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Hi

I wonder if anyone has any ideas on how I can implement O3s in my group.

I work in a consultancy organisation and as a new manager I just did my first budget for my group (based on time, not cost). In the budget I was allowed (after some discussion) to have a total of [b]25 minutes per month per direct[/b] (I have 14 directs) of “manager time” i.e. time I get to spend on my staff (I still have sales goals and utilisation goals that I have to reach). Included in the 25 minutes are staff meetings, recruitment etc.

Does anyone have similar experiences and perhaps ideas on how to be an effective manager considering the time constraints or more generally how to be an effective manager in a consultancy organisation?

Do I need to add that during the yearly 360 the most common complaint is lack of feedback and management involvement?

Thanks in advance.

Kind regards, Rasmus

Mark's picture

Whoever gave you that guidance is surprisingly naive, or someone has interpreted some other information with too great an interest in micromanaging.

Ignore the guidance and do the One on Ones. The other path (conformity) will get you different results - ones you know don't work.

Mark

rasse73's picture

Mark

First some praise,

Mark and Mike, you guys are really amazing in the way you make yourself and your knowledge available to us all. Thank you.

Then, Mark

I'm sorry but I don't quite understand your answer (or, more likely, my question was unclear making it impossible for you to answer it). I have 25 minutes per direct and month, that is not a guidance, but a fact (if a budget can be a fact).

If I do proper one-on-one’s (considering the time it would take) I will get negative feedback and miss my bonus goals. What I will do is have monthly one-on-one’s (I know it won't be proper one-on-one's) and try to get the coaches (more senior staff giving careers advice to junior staff, sort of like a mentor) to take a more active role. Definitely unsatisfactory, but the best I can think of at the moment.

Rasmus

Mark's picture

Okay, so you've figured it out, and we disagree. That's cool.

Just don't call those monthly meetings one on ones...they're not going to have the same impact/result/feeling.

Cheers!

Mark

akinsgre's picture

I have to confess that both posts, Rasmus' and Mark's, confused me a little.

For Rasmus: You mean you're forbidden to spend more time with your directs, or your time is tracked so closely that you don't have the spare time to do it, or that your direct's time is monitored so closely that they don' t have time.

For Mark: I would think that ignoring my bosses "guidance" would be a bad career move? Surely there are some caveat's about what kind of "guidance" we should avoid, and what kinds we should follow unquestionably?

All that said, I think there is some room for flexibility, Rasmus. You might not be able to get attributable time for the O3s, but can you find "off the clock" time to spend with your directs? Can find other excuses to spend time with them? Like instead of calling them O3s, call them "Utilization Improvement Meetings"?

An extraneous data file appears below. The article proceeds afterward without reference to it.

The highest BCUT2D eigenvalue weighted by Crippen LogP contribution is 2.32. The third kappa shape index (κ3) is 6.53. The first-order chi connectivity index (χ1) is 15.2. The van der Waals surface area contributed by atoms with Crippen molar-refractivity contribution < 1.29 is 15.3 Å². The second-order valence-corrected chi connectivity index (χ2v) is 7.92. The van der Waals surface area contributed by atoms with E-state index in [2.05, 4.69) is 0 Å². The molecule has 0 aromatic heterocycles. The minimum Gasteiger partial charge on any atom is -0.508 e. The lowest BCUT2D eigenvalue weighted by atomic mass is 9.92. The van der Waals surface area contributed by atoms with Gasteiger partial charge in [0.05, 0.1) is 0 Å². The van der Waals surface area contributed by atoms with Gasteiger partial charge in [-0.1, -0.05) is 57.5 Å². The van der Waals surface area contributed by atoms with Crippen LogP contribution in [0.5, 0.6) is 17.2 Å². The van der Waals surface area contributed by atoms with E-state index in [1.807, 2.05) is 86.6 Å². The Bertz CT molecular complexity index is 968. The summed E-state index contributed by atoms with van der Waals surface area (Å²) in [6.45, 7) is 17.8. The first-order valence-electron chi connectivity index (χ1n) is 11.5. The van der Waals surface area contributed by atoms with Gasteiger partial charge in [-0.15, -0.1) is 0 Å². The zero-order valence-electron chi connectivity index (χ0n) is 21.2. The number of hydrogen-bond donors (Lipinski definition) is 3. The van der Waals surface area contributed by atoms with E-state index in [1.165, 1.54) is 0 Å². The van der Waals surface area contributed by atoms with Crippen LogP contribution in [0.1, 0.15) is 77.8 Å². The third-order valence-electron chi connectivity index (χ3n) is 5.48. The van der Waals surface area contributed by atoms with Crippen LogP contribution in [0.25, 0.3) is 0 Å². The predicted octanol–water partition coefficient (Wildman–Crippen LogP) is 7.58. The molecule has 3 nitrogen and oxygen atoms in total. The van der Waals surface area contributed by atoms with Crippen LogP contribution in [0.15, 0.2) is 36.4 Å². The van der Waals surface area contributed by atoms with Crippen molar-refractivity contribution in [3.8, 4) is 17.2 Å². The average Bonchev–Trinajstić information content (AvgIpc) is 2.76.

rasse73's picture

After my posts yesterday I thought about it some more and I'll do something like you suggest akinsgre. I'll try to find some free time but mayby not as structures as proper one-on-one's. And yes spending time on one-on-one's would impact how my directs are perceived by the rest of the organsiation.

jhack's picture

I assume this is a side effect of how your firm measures utilization. If you meet with them for two non-billable hours per month each, that drops their utilization (and yours) and your bonus suffers.

It seems to me you have four choices:

1. Meet with them anyway, don't book the time, and try to be a good manager.
2. Stick to the budget, but consider that perhaps you're managing schedules, not people.
3. Try to be a change agent. This is hard, but can be very rewarding if you figure out how. I can't provide any help here as the politics etc will be very specific to your firm. Is this just your new boss, or is it company culture? Is it a response to a tough quarter? Do you have a mentor elsewhere in the firm to talk to? etc
4. Find another firm that has appropriate processes for helping their people grow. In my experience, most successful professional services firms dedicate time to their people.

Good luck.

Mark's picture

We ALL ignore guidance from our bosses and from our companies all the time.

Anyone who would think that 25 minutes per month per direct is appropriate is just silly. If you want to adhere to that, fine...but don't think you're a manager. You're an administrator.

And the idea of budgeting time and getting approval for it sounds so over-the-top Taylor-ish as to be Orwellian.

I'd rework my budget and make more time for what I believe is more effective (they're not paying me spend my time, they're paying me to leverage my time into results).

If they told me no, I'd find a different job.

Management by straitjacket isn't management.

Mark